Larry Larson (2006)*
Lawrence T. Larson, Ph.D., Professor Emeritus
Mackay School of Mines, University of Nevada, Reno
Lawrence T. Larson, Ph.D., Larry or L.T. to many of us, was born in 1930 in Waukegan Ill. As a youngster he played football and did exhibition roller skate dancing. After graduating from High School during the Korean conflict, Larry enlisted in the USAF and was stationed in England where he guarded something “secret” with shotguns and grease guns, but says he only “murdered” rabbits. Larry realized that the Lieutenants were in charge because they had college degrees, which helped him decide to go to college. He and his wife Beth met in college and have 3 grown children: Jackie, Doug (Mackay graduate) and Kathy.
His degrees include: B.S. Geology (highest honors) University of Ill. Urbana, M.S. Geology and Ph.D. in Economic Geology, University of Wisconsin.
From 1961 to 1975 Larry advanced from assistant to full Professor of Geology at the University of Tennessee at Knoxville. There he taught mostly upper level and graduate economic geology subjects. He directed graduate research leading to 2 Ph.D. and 18 M.S. degrees. At Tennessee, he authored over 25 publications for the Tennessee Div. of Geology, Economic Geology, GSA, American Mineralogist, AIME, Mining Engineering and others.
In 1975 Larry accepted the position of Chairman (1975-1991) and Professor of Economic Geology (1975-1997) at the Mackay School of Mines, UNR. When he arrived at Mackay, there were only 5 full time geology professors. He quickly grew the geology department to 20 professionals to meet the demand for graduates by industry. Besides being Chairman with all its responsibilities at Mackay, he also taught graduate and undergraduate courses in economic geology, mining and exploration geology, ore petrology, geochemistry, summer field geology and others. He also sat on over a dozen UNR and Mackay committees and was responsible for many grants and contracts being awarded to the University.
While at UNR, Larry was involved in numerous research projects including the Great Basin geological framework and uranium favorability study, gold at Bald Mountain, uranium and zeolites in the Reese River Valley, geothermal resources in Dixie Valley and remote sensing in the Ely-Hamilton-Eureka area.
Larry was the author or co-author on over 80 reports, articles and abstracts. His publications included such diverse subjects as: Geothermal reservoir assessment case study, Northern Basin and Range province; Overview of energy and mineral resources at the Nevada nuclear waste storage; Miocene hydro-thermal activity at the Willard and Scossa Mining Districts, Pershing Co. NV; and Geology and gold exploration in western Turkey.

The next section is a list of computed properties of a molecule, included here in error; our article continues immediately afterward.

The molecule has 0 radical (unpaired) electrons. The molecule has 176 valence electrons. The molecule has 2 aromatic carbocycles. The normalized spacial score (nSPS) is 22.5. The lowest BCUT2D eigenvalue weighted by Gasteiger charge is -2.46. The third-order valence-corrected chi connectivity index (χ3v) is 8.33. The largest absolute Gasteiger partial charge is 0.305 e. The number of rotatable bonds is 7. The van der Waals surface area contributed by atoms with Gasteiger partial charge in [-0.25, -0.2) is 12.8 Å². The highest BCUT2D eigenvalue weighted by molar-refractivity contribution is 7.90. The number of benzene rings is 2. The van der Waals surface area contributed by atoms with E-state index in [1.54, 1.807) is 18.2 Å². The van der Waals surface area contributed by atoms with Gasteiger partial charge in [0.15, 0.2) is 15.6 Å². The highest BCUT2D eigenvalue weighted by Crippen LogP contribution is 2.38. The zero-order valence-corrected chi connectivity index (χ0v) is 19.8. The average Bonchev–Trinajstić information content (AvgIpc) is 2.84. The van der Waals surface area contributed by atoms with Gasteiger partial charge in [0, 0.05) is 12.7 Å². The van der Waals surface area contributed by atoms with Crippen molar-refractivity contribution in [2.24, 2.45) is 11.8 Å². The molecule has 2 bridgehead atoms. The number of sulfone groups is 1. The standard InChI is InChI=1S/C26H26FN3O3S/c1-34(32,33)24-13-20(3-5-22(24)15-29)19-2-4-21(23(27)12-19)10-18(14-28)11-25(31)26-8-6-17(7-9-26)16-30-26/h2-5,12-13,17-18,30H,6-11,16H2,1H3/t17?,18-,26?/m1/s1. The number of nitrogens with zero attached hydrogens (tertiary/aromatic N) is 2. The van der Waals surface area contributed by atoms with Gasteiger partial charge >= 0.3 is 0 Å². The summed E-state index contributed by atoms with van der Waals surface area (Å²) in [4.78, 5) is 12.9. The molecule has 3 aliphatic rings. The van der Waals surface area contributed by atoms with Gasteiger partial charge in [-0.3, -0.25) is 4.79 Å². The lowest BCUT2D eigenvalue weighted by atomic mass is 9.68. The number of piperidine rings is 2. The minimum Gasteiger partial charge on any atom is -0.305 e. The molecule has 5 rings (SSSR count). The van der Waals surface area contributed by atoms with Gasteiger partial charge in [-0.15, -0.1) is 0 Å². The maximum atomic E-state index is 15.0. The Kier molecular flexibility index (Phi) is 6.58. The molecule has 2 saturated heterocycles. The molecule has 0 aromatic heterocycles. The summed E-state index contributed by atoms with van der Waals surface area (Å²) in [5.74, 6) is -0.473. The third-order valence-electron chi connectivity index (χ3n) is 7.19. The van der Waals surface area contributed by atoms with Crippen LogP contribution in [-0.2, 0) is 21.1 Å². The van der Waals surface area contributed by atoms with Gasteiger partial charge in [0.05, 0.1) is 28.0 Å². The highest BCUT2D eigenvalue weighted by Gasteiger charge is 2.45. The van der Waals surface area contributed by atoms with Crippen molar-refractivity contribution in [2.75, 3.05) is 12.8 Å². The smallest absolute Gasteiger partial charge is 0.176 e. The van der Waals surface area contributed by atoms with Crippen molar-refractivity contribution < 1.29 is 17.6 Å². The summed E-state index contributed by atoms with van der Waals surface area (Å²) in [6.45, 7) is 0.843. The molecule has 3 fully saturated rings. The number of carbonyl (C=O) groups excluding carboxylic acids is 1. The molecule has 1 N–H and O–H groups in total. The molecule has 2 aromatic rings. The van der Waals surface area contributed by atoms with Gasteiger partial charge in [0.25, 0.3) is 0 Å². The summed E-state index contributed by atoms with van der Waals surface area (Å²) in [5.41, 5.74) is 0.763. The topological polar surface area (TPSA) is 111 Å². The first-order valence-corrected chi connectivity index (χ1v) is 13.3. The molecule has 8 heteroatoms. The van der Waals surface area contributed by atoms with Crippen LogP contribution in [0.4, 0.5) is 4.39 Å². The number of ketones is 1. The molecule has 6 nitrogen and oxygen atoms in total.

Scholastic Honors include, but not limited to the Phi Kappa Phi (honor society), Fulbright Professor and visiting Professor at two Universities in Turkey. In Turkey, he is considered to be the father of modern gold exploration.
Besides working for many companies as a consultant, Larry has also worked for the United Nations, NATO, State of Nevada, Sandia Laboratories, U.S. Department of Energy and many others. Larry continues to consult to many companies in Nevada and all over the world as a petrographic consultant specializing in ores and ore minerals.
Jaak Daemen as acting dean of Mackay School of Mines in 1996 wrote:
“Your departure will leave a huge void that will be difficult to fill. The school will miss your major contributions to Economic Geology. Most recently your personal commitment and involvement in the start up of the Ralph J. Roberts Center have allowed this center to develop and bloom at a certainly astonishing speed. Bringing this center into being clearly is a major capstone contribution to your already most productive academic career.
Over your 22 years at the University you have made truly major contributions to Mackay and the University. I am especially impressed by the huge number of graduate students you have advised and by the astonishing number of Ph.D. and M.S. degrees your students have completed. It is very clear that your contributions in this regard have been a major factor in the recognition of Mackay as a major center for economic geology. Moreover your orientation towards research in support of the minerals industries, in particular of gold deposits, fits exceedingly well in our mission as a state university and a School of Mines.”
Larry considers his greatest accomplishment in his academic career and contribution to the geological sciences as being able to push, shove, squeeze, and cajole nearly 100 students through graduate school. Many of them are members of the Geological Society of Nevada.
The Geological Society of Nevada is proud to recognize Larry Larson as an Honorary Member. Larry contributed greatly to understanding the geology of the State of Nevada for over 22 years through his research, education of future geologists and pursuit of academic excellence. Larry’s training of geologists at the Mackay School of Mines now working throughout the State and his professional contributions to advancing the geology of Nevada makes him well qualified to be distinguished as an Honorary Member of the GSN.